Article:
Meandering Through Mahdia…Day 3…Fetching our Luggage…Trains, Taxis & Louages

Before I go any further, there are a few things I’d like to mention…

  • although I was filled with fear and trepidation before getting on that plane to Tunisia, it didn’t take long for me to feel very safe, comfortable and “at home” in Mahdia. Everywhere we went, we met wonderful, kind, friendly people. Shopkeepers, grocery clerks, hotel staff, people on the streets – in our three weeks meandering through Mahdia, we never met anyone that wasn’t friendly or helpful and I never met even so much as a glance that wasn’t friendly and hospitable. It probably helped significantly that my hubby spoke fluent French and that most Tunisians speak French. My French wasn’t as fluent, but the people were always patient and those who could, immediately switched to English for me. Mahdia is full of good and kind people.
  • but most of the people we met did not want me to take pictures of them. I quickly learned to watch people’s body language and act accordingly. In an effort to respect this, I often had to forego good photo opportunities and had to restrain myself from taking more and/or better pictures in the street markets, the Medina and the Souk (Friday Market). So if my pictures seem oddly people-free or even non-existent in some segments, that’s why.
  • although it took us a day or two to figure it out, getting around Mahdia was incredibly easy. Mostly we walked. But those little yellow cabs were everywhere and very easy to flag down…a bit scary at times, but one of the things Mahdia (Tunisia) is proud of is its reputation for no vehicle accidents. We could not understand how that could be possible after some of our taxi-experiences, but apparently it’s true.

So, now, let’s get on with the story of how we got our luggage back. Maybe it will help someone else someday. Our luggage didn’t make the connection in Paris, so we had to fill out forms, lots of forms, first at the airport, then I had to register online and fill out more forms for updates as to when and where our luggage would be available for pick-up. Normally the airline is responsible for getting lost luggage to the customer, but in Tunisia, airlines are not allowed to pick up and deliver luggage. It is up to the luggage owner to make their way back to the airport and show their passport before the luggage is released – and luggage is released only to the owner. My husband was not allowed to go by himself to pick up both his and my luggage…luggage was only released to the owner of the passport.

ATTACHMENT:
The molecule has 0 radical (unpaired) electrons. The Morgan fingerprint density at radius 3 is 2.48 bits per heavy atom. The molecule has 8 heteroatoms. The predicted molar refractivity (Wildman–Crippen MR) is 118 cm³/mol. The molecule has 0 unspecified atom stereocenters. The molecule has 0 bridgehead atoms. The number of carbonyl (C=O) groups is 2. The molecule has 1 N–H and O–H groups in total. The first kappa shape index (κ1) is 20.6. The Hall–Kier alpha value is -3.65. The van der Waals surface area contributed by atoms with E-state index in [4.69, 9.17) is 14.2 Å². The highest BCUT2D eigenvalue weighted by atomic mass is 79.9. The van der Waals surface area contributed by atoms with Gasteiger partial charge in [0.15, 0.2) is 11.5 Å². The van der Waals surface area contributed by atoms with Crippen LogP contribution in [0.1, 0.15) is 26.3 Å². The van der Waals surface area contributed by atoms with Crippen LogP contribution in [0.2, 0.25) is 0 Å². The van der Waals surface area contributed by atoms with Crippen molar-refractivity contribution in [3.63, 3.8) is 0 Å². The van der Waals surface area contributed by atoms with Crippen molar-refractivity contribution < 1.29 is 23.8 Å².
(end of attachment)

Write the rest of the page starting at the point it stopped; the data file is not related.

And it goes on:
The idea of returning to the airport was a daunting endeavour, it being only our second full day in Tunisia. And still feeling somewhat jet-lagged by the 15-hour travel day on Thursday, trying to navigate our way back to Tunis seemed like an insurmountable task for my 77-year-old husband and myself. Luckily, our friend volunteered to be our guide and navigator, giving up one of his own vacation days to do so, and I can say in all honesty that we would surely have gotten hopefully lost without his experience and expertise in navigating the Tunisian transportation system. The good news though is that once you’ve done it once, you too can be a guide and navigator, because in the end, it turned out to be fairly easy and painless.

It took about eight hours, five taxis, a train and a louage. What’s a louage you ask? An ingenious concept in our opinion after having experienced the convenience and comfort of one. Within Mahdia itself, people use the little yellow taxis. When you want to go beyond the city,  the best and most popular mode of transportation is the louage, which is a long-distance shared vehicle similar to a minivan. We took three louages during our stay in Tunisia, and they were all very clean, one even bordered on luxurious, and all three were quite comfortable to travel in. Louages travel throughout Tunisia but the difference between a louage and a regular taxi is that the louages do not depart until there are enough passengers to fill all of the seats.  Lougages typically do not get used within the city itself, eg, Mahdia or Tunis. So you usually have to take a yellow cab to get yourself to and from the Louage station.